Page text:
Benefits received prior to the effective date of the new rule, February 24, 2020, will not be counted unless they meet the definition of means-tested public benefits under the previous rule. The test is a totality of the circumstances test focused on the intending immigrant’s qualifications rather than just the sponsor’s willingness to provide support. The totality of the circumstances refers to a discretionary assessment of eligibility based upon the applicant’s overall likelihood to become a public charge of the U.S. government. In this assessment, USCIS has published rules that identify a list of key factors, some of them given considerably more negative or favorable weight. The new forms implementing this rule are the I-944 published by USCIS, governing applications for permanent residents in the United States, and the DS-5540, published by the State Department, which is required for immigrant visas through U.S. consulates abroad. Non-immigrants applying for visas abroad as well as for extension or change of status in the United States are also subject to the new rules. However, for non-immigrants, the submission of the I-944 or the DS-5540 is not a requirement.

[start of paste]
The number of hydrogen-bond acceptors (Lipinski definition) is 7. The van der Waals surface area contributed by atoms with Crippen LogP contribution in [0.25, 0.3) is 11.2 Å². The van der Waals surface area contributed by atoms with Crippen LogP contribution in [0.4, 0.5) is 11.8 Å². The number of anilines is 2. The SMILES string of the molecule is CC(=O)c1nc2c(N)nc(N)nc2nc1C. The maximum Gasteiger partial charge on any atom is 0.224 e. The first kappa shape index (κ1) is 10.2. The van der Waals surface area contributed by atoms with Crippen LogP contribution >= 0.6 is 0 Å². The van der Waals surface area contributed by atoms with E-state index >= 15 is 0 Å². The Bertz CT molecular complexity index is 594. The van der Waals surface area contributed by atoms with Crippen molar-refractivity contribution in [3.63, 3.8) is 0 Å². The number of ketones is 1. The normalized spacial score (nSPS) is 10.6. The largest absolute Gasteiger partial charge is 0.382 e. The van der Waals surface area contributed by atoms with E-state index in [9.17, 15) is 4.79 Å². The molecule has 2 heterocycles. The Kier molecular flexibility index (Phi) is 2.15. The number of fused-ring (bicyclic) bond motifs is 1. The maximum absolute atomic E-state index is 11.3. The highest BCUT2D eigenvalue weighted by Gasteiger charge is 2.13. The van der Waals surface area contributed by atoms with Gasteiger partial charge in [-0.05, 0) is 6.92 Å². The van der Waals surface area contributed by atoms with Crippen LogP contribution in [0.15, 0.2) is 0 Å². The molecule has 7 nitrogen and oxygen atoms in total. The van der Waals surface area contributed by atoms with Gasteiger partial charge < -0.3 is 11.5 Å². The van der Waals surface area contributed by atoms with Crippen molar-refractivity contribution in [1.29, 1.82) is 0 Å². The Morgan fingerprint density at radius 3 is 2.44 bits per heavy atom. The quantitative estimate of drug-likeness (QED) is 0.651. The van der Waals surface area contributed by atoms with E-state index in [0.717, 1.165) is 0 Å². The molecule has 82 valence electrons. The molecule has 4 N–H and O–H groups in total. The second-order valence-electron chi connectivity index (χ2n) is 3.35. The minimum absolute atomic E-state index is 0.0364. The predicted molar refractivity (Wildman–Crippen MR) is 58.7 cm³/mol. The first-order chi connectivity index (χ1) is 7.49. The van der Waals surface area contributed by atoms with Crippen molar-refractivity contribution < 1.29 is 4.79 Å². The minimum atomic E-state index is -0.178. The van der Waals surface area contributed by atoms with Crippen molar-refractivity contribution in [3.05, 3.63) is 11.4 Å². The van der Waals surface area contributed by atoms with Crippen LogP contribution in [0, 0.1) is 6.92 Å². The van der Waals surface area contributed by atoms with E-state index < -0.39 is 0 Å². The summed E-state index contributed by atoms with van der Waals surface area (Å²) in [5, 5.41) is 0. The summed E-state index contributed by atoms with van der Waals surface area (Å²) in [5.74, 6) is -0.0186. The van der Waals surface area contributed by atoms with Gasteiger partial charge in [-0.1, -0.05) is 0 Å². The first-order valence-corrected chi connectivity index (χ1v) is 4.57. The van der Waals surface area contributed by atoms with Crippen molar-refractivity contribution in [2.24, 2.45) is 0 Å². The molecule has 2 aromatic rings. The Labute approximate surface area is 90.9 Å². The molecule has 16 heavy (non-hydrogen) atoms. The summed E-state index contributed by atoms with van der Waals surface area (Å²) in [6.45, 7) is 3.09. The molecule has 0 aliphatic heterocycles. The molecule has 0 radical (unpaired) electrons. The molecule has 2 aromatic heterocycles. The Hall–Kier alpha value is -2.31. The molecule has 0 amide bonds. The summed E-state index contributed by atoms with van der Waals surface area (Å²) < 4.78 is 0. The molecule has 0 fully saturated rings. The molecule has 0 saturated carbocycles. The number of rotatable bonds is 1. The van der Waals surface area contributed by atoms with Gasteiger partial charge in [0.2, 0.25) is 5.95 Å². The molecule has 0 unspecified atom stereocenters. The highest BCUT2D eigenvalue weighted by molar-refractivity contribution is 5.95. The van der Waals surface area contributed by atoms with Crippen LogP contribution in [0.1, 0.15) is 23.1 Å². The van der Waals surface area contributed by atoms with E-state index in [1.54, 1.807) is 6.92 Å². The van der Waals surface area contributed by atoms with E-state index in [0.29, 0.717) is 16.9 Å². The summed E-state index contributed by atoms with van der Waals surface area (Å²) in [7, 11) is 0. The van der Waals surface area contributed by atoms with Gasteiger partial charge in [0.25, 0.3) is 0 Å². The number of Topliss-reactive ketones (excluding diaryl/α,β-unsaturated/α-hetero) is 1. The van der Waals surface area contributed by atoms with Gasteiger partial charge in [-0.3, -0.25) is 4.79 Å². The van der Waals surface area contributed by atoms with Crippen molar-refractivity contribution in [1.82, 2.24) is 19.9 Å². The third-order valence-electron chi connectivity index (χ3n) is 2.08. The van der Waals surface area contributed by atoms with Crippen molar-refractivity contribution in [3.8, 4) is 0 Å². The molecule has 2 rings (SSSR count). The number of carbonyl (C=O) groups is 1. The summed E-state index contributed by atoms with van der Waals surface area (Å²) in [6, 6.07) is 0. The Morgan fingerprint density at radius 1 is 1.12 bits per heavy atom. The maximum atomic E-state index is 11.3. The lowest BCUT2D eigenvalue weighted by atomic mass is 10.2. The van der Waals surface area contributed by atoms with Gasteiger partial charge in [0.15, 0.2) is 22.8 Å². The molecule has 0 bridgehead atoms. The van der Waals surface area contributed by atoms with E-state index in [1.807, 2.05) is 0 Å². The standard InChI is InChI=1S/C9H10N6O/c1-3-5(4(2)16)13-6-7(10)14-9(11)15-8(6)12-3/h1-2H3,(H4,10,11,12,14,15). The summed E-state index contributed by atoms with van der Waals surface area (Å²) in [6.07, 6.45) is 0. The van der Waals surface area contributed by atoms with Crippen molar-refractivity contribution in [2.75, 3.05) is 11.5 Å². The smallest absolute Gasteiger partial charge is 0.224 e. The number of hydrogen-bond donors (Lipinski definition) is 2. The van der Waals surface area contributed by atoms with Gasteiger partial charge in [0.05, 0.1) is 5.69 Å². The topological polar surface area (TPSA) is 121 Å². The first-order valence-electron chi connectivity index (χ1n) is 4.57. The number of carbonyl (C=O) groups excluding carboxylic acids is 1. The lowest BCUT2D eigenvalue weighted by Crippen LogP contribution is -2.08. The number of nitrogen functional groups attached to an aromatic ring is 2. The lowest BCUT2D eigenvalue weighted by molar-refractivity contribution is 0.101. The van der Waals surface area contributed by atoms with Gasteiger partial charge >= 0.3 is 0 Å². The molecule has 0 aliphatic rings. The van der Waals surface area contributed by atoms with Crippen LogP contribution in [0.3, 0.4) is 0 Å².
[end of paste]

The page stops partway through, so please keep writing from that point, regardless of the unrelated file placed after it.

The new rule keeps the requirement for family sponsored permanent residents and immigrants, that the sponsor file an I-864, Affidavit of Support. It is now one of the considerations for the overall totality of the circumstance determination by USCIS and the consulate – but it is no longer dispositive by itself. This means the applicant for permanent resident status or an immigrant visa must still establish in their applications that they are not likely to become a public charge. The I-864 sponsor must still establish he or she has income that meets or exceeds the 125% of poverty guideline test dependent upon size of household for the sponsored individual to be minimally eligible. This determination also will consider readily liquid assets such as a bank account or stock portfolios and even the value of real estate through a professional appraisal. In order to meet the Affidavit of Support requirement, the sponsor must show that they have assets equal to five times greater than 125% of the poverty guideline for their family size. Where the intending immigrant is the spouse of a U.S. citizen, the asset requirement is three times greater than 125% of the poverty guideline for their family size. The valuation of the asset is averaged over the previous 12 months since stocks and bank accounts fluctuate. Additionally, the income of the sponsor can normally be added to the averaged value of the asset to make the calculation. The ability to demonstrate income at 250% of poverty guidelines is considered a strong positive factor in the public charge inadmissibility consideration.